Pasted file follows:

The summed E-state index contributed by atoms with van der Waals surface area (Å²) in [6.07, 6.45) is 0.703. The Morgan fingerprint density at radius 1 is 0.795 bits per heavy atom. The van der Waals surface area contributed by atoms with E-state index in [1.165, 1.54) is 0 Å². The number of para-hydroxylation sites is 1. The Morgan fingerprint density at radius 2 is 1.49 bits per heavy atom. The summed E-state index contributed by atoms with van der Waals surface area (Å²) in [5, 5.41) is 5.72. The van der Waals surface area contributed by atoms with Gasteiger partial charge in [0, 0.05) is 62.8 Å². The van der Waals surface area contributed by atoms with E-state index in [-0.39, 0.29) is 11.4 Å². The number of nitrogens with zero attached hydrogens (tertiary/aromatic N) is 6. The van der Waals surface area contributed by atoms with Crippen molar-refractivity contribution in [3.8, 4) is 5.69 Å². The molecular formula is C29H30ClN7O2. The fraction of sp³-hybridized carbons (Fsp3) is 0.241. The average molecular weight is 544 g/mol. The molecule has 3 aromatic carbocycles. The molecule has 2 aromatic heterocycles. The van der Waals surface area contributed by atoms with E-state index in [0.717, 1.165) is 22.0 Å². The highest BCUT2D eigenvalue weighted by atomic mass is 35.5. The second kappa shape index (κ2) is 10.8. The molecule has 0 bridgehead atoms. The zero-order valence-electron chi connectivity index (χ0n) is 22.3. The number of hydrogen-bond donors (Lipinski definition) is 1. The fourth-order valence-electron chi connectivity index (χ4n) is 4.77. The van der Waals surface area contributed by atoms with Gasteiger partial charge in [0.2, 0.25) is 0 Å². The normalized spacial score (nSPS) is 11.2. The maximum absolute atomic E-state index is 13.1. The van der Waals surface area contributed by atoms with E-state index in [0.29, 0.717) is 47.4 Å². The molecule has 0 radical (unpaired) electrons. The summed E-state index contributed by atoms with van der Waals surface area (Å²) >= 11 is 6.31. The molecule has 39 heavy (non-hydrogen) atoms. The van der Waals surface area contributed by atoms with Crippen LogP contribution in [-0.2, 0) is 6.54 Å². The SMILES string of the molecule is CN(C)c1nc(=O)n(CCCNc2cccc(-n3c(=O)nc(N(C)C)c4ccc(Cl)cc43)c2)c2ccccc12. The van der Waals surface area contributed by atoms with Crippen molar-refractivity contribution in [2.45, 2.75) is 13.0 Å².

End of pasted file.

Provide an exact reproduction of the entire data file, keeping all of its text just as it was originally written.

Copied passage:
The summed E-state index contributed by atoms with van der Waals surface area (Å²) in [6.07, 6.45) is 0.703. The Morgan fingerprint density at radius 1 is 0.795 bits per heavy atom. The van der Waals surface area contributed by atoms with E-state index in [1.165, 1.54) is 0 Å². The number of para-hydroxylation sites is 1. The Morgan fingerprint density at radius 2 is 1.49 bits per heavy atom. The summed E-state index contributed by atoms with van der Waals surface area (Å²) in [5, 5.41) is 5.72. The van der Waals surface area contributed by atoms with Gasteiger partial charge in [0, 0.05) is 62.8 Å². The van der Waals surface area contributed by atoms with E-state index in [-0.39, 0.29) is 11.4 Å². The number of nitrogens with zero attached hydrogens (tertiary/aromatic N) is 6. The van der Waals surface area contributed by atoms with Crippen molar-refractivity contribution in [3.8, 4) is 5.69 Å². The molecular formula is C29H30ClN7O2. The fraction of sp³-hybridized carbons (Fsp3) is 0.241. The average molecular weight is 544 g/mol. The molecule has 3 aromatic carbocycles. The molecule has 2 aromatic heterocycles. The van der Waals surface area contributed by atoms with E-state index in [0.717, 1.165) is 22.0 Å². The highest BCUT2D eigenvalue weighted by atomic mass is 35.5. The second kappa shape index (κ2) is 10.8. The molecule has 0 bridgehead atoms. The zero-order valence-electron chi connectivity index (χ0n) is 22.3. The number of hydrogen-bond donors (Lipinski definition) is 1. The fourth-order valence-electron chi connectivity index (χ4n) is 4.77. The van der Waals surface area contributed by atoms with Gasteiger partial charge in [0.2, 0.25) is 0 Å². The normalized spacial score (nSPS) is 11.2. The maximum absolute atomic E-state index is 13.1. The van der Waals surface area contributed by atoms with E-state index in [0.29, 0.717) is 47.4 Å². The molecule has 0 radical (unpaired) electrons. The summed E-state index contributed by atoms with van der Waals surface area (Å²) >= 11 is 6.31. The molecule has 39 heavy (non-hydrogen) atoms. The van der Waals surface area contributed by atoms with Crippen LogP contribution in [-0.2, 0) is 6.54 Å². The SMILES string of the molecule is CN(C)c1nc(=O)n(CCCNc2cccc(-n3c(=O)nc(N(C)C)c4ccc(Cl)cc43)c2)c2ccccc12. The van der Waals surface area contributed by atoms with Crippen molar-refractivity contribution in [2.45, 2.75) is 13.0 Å².